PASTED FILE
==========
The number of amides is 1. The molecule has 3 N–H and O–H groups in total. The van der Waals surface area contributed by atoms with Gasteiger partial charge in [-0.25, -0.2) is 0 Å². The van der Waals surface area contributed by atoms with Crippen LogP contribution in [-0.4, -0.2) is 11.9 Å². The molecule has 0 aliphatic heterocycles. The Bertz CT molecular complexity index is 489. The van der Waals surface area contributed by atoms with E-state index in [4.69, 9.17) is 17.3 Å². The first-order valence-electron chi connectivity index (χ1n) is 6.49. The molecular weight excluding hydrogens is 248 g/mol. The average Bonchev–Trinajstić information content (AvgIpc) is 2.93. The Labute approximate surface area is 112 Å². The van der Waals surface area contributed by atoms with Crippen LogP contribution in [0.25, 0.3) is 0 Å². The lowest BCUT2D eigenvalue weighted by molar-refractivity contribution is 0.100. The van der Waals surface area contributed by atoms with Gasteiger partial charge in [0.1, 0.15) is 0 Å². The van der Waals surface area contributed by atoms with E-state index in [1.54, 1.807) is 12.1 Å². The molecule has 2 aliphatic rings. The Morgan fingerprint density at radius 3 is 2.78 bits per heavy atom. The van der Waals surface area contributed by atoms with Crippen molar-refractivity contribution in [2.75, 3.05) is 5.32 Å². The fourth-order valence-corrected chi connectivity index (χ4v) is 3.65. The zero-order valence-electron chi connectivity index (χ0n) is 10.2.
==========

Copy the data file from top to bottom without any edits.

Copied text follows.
The number of amides is 1. The molecule has 3 N–H and O–H groups in total. The van der Waals surface area contributed by atoms with Gasteiger partial charge in [-0.25, -0.2) is 0 Å². The van der Waals surface area contributed by atoms with Crippen LogP contribution in [-0.4, -0.2) is 11.9 Å². The molecule has 0 aliphatic heterocycles. The Bertz CT molecular complexity index is 489. The van der Waals surface area contributed by atoms with E-state index in [4.69, 9.17) is 17.3 Å². The first-order valence-electron chi connectivity index (χ1n) is 6.49. The molecular weight excluding hydrogens is 248 g/mol. The average Bonchev–Trinajstić information content (AvgIpc) is 2.93. The Labute approximate surface area is 112 Å². The van der Waals surface area contributed by atoms with Crippen LogP contribution in [0.25, 0.3) is 0 Å². The lowest BCUT2D eigenvalue weighted by molar-refractivity contribution is 0.100. The van der Waals surface area contributed by atoms with Gasteiger partial charge in [0.1, 0.15) is 0 Å². The van der Waals surface area contributed by atoms with E-state index in [1.54, 1.807) is 12.1 Å². The molecule has 2 aliphatic rings. The Morgan fingerprint density at radius 3 is 2.78 bits per heavy atom. The van der Waals surface area contributed by atoms with Crippen molar-refractivity contribution in [2.75, 3.05) is 5.32 Å². The fourth-order valence-corrected chi connectivity index (χ4v) is 3.65. The zero-order valence-electron chi connectivity index (χ0n) is 10.2.